*www.randmcnallystore.com If you're in the market for a map, look no further. The online catalog also offers atlases, travel guides, travel software, and other travel resources and accessories. You'll find updated road construction, weather information, and more.
*www.previewtravel.com The site is comprehensive: You'll find regularly updated info on the lowest fares, destination and cruise info, exchange rates, weather reports, even packing tips.
Montgomery County, Annapolis, and Potomac, Md., are in northern Maryland. They were incorrectly listed under southern Maryland in February CMI, page 51. Also, the Montgomery County Conference Center is expected to break ground in early 2000 and open in 2002. It will connect with a 260-room hotel.
Need to take a meeting on the road? The Seven 0 Seven Automotive Group of Elkhart, Ind., has transformed Ford, Dodge, and Chevy vans into roadworthy conference centers. They can be accessorized to duplicate the most well-equipped offices, with workstation, LCD television, cellular telephone, printer/fax, Internet access, and cable television. All the vans, which are priced from $36,900 to $69,900, come with privacy partitions and inter coms. The most popular model is the largest, a Ford extended van that seats five people around a built-in conference table.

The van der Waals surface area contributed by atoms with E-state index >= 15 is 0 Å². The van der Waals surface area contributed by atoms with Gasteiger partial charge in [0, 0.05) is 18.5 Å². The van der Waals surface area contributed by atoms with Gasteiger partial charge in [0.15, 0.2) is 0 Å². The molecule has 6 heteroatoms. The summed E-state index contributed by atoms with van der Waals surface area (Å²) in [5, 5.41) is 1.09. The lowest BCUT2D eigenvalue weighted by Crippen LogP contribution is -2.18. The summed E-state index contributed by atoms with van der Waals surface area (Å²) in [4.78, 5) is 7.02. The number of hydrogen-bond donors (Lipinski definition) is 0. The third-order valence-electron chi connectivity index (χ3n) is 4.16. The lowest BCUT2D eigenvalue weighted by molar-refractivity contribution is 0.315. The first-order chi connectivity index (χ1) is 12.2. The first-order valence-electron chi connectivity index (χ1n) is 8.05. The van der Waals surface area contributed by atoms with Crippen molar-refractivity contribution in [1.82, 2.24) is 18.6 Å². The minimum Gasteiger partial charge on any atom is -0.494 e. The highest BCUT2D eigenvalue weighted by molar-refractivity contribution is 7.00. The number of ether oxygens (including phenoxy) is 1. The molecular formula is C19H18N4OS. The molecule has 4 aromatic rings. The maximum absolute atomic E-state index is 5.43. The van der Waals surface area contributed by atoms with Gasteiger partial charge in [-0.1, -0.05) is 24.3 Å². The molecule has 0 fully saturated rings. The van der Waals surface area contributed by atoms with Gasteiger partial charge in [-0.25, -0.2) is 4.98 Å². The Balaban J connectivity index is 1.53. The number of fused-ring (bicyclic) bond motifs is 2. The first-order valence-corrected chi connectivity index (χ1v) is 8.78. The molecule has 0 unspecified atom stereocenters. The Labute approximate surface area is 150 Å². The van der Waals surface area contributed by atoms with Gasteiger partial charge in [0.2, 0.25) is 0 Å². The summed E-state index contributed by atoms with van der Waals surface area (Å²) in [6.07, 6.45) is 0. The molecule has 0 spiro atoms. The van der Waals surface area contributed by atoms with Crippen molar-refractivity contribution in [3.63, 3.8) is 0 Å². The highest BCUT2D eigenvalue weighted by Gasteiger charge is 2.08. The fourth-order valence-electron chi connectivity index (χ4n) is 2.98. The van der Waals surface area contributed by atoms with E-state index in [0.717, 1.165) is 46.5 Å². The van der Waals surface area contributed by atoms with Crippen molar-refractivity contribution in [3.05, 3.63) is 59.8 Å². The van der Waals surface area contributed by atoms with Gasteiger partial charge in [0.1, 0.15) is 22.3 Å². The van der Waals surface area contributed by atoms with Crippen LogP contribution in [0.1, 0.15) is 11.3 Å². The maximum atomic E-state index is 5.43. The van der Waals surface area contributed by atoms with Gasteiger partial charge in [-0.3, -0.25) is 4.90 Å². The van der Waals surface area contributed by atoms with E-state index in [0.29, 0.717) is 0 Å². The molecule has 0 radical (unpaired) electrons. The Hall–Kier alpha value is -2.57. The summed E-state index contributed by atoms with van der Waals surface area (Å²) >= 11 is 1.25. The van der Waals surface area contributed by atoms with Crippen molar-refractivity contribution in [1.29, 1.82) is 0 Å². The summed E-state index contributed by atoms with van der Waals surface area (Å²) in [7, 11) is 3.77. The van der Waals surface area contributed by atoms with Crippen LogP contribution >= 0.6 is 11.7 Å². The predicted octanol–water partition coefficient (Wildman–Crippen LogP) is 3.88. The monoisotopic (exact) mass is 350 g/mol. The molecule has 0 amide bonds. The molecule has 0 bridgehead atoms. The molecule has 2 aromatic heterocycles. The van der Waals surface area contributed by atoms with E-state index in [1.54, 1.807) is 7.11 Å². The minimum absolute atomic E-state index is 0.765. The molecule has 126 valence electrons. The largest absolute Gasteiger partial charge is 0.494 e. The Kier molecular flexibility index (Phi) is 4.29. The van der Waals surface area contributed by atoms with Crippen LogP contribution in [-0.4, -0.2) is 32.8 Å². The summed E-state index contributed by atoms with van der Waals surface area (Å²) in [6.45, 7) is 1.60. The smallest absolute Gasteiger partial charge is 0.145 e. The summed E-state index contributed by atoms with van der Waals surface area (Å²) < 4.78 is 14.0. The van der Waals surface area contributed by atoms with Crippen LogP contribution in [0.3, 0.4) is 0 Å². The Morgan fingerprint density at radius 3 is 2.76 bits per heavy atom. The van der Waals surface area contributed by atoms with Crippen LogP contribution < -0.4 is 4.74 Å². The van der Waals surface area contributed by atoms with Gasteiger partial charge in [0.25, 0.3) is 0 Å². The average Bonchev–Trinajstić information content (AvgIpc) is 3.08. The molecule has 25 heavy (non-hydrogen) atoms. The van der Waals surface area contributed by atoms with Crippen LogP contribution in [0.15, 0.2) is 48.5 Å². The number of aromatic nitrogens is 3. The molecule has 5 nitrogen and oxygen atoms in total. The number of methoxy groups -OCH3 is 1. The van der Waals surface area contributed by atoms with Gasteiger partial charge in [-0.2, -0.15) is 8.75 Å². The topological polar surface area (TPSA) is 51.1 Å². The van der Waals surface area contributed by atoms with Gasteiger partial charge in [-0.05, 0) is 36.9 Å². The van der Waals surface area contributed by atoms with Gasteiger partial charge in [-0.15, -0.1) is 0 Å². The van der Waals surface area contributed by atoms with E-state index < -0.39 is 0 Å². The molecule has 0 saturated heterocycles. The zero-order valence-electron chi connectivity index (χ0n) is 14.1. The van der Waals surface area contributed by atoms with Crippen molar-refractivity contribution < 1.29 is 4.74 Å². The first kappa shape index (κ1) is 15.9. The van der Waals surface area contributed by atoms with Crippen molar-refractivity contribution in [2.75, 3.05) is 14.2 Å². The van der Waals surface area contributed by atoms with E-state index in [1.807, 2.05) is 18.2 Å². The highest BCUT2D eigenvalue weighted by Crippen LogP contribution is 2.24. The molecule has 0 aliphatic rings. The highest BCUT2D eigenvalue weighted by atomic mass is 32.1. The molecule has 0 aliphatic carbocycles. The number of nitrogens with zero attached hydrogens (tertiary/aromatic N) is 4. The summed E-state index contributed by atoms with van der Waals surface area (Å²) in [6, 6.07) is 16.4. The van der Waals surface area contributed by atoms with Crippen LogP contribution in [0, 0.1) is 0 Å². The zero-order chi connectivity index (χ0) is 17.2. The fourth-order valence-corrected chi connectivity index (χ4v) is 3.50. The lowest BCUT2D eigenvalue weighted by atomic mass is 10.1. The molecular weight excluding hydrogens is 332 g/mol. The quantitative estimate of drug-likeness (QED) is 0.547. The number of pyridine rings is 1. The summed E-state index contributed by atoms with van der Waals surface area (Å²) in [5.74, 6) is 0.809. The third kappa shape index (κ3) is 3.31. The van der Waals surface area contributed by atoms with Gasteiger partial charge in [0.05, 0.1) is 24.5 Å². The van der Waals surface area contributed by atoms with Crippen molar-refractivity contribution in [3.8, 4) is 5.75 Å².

Contact: Seven 0 Seven Automotive Group, (800) 321-4707.
An Interview With Darryl Hartley-Leonard Q: You made some pretty dire, but accurate, predictions in the early '90s. What's next?
A: In John Naisbitt's book, Global Paradox, chapter two, he said meetings and conventions illustrate the "high-tech, high-touch" paradox of the future. Technology will make some travel extraneous while building the need for in-person events. And I do have a prediction. I see business travel plumme ting during the next five to 10 years. And I see a complete lack of awareness of that in our industry.
We've entered a new cultural age. And we haven't had too many cultural changes in our history. No one really had any idea how videoconferencing and virtual reality would take off. But I think technology will mean meetings and conventions will rise, and become separate from the travel industry, per se. People need cultural and psychic interchange.